JULY 2012 BAD FAITH CASES: COURT DISMISSES INSURED’S SECOND SUIT FOR BAD FAITH UNDER DOCTRINE OF RES JUDICATA (Philadelphia Federal)
In D’Orazio v. Hartford Underwriters Ins. Co., the court heard the carrier’s motion to dismiss the insured’s suit for breach of contract and bad faith. The suit arose from the carrier’s denial of first-party injury coverage under the insured’s automobile policy.
The insured previously filed a similar suit against the carrier for bad faith and breach of contract, but did not prevail because the court granted the carrier’s summary judgment motion in 2011. (See this blog). Nevertheless, the insured thereafter filed a similar action in state court. The carrier removed the case to federal court and raised claim preclusion and issue preclusion in support of its motion.
Addressing the carrier’s defense, the court reasoned that a claim preclusion defense will succeed where the prior suit (1) ended in a final judgment on the merits; (2) involved the same claim; and (3) involved the same parties.
The court examined these factors in light of the insured’s renewed claims. First, in 2011, the insured’s suit ended with a grant of summary judgment to the carrier, a final judgment on the merits. The insured cited no case law to the contrary in support of its suit.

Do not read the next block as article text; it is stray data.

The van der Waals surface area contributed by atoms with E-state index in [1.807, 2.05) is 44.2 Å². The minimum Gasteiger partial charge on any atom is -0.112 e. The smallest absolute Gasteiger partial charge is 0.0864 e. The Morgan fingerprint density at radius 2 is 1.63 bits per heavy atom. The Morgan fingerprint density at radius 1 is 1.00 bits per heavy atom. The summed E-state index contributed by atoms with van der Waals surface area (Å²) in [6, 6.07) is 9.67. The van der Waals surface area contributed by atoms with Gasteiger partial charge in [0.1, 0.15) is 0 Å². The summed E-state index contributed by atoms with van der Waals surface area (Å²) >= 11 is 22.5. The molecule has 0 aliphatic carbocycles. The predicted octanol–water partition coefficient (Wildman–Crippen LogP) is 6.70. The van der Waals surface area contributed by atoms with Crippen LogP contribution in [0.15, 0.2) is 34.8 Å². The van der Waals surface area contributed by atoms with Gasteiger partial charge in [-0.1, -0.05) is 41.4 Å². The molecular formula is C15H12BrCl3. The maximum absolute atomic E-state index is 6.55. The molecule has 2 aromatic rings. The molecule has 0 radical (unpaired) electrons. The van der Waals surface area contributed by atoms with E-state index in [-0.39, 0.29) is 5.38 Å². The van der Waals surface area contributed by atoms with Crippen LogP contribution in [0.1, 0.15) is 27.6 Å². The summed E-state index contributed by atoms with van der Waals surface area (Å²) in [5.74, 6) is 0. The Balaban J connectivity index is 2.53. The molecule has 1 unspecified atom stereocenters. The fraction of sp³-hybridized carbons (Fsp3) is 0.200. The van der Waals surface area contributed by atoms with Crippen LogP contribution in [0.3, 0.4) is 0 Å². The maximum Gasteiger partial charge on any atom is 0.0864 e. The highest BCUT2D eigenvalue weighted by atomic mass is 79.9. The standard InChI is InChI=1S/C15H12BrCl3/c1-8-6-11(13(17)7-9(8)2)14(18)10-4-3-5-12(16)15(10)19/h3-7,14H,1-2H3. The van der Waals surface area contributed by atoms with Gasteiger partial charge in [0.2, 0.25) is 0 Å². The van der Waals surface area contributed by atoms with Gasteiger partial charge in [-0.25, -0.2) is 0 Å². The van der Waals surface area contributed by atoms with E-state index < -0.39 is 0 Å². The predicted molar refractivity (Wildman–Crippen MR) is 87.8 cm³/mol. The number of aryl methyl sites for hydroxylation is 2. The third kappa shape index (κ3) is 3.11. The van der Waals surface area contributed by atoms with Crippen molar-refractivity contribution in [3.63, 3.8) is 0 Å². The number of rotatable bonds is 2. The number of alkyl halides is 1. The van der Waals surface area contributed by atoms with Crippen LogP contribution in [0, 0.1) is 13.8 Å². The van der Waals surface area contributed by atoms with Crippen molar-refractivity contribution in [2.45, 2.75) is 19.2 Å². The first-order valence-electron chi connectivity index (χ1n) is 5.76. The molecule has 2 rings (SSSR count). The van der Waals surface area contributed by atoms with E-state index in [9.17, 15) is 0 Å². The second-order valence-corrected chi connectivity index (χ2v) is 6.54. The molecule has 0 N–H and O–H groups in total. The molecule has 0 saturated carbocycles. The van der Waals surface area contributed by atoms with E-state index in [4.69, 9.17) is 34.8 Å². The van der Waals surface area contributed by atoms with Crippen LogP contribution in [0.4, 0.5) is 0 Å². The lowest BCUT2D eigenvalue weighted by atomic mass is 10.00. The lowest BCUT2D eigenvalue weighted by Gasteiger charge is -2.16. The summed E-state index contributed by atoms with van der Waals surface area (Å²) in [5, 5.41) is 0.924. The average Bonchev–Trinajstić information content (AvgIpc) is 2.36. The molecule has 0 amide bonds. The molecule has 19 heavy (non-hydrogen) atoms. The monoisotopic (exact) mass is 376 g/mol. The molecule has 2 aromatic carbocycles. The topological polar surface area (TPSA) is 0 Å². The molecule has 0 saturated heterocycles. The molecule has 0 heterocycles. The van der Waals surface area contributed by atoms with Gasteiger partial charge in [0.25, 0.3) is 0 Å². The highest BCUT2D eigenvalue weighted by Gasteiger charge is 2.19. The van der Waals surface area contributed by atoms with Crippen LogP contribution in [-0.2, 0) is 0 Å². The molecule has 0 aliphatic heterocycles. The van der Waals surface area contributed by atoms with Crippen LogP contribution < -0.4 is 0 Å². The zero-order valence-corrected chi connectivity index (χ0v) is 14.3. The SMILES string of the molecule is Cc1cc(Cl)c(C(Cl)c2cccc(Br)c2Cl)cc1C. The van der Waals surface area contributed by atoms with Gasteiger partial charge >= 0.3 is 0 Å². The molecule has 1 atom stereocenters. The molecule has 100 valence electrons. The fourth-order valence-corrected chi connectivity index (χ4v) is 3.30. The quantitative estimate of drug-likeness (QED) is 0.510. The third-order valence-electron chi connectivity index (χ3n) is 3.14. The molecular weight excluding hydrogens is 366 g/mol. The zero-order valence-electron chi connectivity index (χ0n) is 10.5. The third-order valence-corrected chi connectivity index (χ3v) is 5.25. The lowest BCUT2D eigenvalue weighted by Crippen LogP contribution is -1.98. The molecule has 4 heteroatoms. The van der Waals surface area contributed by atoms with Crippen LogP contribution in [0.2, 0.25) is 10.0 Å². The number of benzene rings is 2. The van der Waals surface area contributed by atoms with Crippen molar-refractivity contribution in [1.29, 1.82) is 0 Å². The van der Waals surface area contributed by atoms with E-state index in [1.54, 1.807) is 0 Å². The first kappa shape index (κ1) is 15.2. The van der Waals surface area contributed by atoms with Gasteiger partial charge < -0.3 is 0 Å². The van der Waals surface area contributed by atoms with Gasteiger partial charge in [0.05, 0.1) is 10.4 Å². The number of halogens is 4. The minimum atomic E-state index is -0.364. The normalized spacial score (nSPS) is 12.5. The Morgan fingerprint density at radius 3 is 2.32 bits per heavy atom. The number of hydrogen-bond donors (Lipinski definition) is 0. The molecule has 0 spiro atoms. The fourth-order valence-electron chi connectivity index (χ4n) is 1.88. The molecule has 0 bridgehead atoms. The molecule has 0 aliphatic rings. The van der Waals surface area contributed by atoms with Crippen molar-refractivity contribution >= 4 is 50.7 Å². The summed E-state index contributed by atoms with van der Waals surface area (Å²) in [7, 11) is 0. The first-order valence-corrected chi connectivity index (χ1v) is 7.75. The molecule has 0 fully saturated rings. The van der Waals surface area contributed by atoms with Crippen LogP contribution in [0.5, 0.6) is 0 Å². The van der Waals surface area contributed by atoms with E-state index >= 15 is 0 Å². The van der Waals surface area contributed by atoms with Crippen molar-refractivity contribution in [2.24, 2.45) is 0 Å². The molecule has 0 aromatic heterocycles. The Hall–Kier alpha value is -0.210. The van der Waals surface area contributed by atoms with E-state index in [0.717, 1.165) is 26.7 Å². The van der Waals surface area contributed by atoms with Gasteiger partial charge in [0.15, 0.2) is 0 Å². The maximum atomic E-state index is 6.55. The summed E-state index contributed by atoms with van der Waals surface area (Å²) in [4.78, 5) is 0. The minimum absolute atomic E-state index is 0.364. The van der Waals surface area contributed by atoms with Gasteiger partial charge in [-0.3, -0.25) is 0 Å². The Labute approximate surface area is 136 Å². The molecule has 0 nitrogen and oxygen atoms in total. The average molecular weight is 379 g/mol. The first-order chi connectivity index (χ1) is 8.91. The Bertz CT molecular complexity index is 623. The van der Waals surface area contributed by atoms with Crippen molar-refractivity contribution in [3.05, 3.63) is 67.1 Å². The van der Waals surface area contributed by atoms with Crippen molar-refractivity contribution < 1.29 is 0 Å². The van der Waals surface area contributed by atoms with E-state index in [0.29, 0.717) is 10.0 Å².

Second, the court considered whether the insured’s claims were identical, reasoning that there was an “essential similarity of the underlying events giving rise to various legal claims.” For instance, the insured’s amended complaint was copied verbatim from its earlier motions. The only difference now was that the insured included medical reports and wage loss information in the reintroduced complaint.
As such, the court also held that the second claim preclusion element was met because the insured’s bad faith claims were still predicated on the carrier’s failure to pay medical benefits under the insured’s policy. With respect to the third element, the parties were the same in the instant action, satisfying that prong of the court’s inquiry.
Therefore, the court granted the carrier’s motion to dismiss, ruling that claim preclusion applied due largely to the “trivial changes in the pleadings.” In support of its holding, the court highlighted the fact that the only real difference between the insured’s two complaints was that, in the present case, the “[carrier] was given more time to not pay [the insured’s] insurance claims.” The court ruled that such factual aversions could not form the basis of a separate lawsuit.
Lastly, the court did not address the carrier’s issue preclusion, or “collateral estoppel,” defense because the case was already dismissed under the claim preclusion doctrine.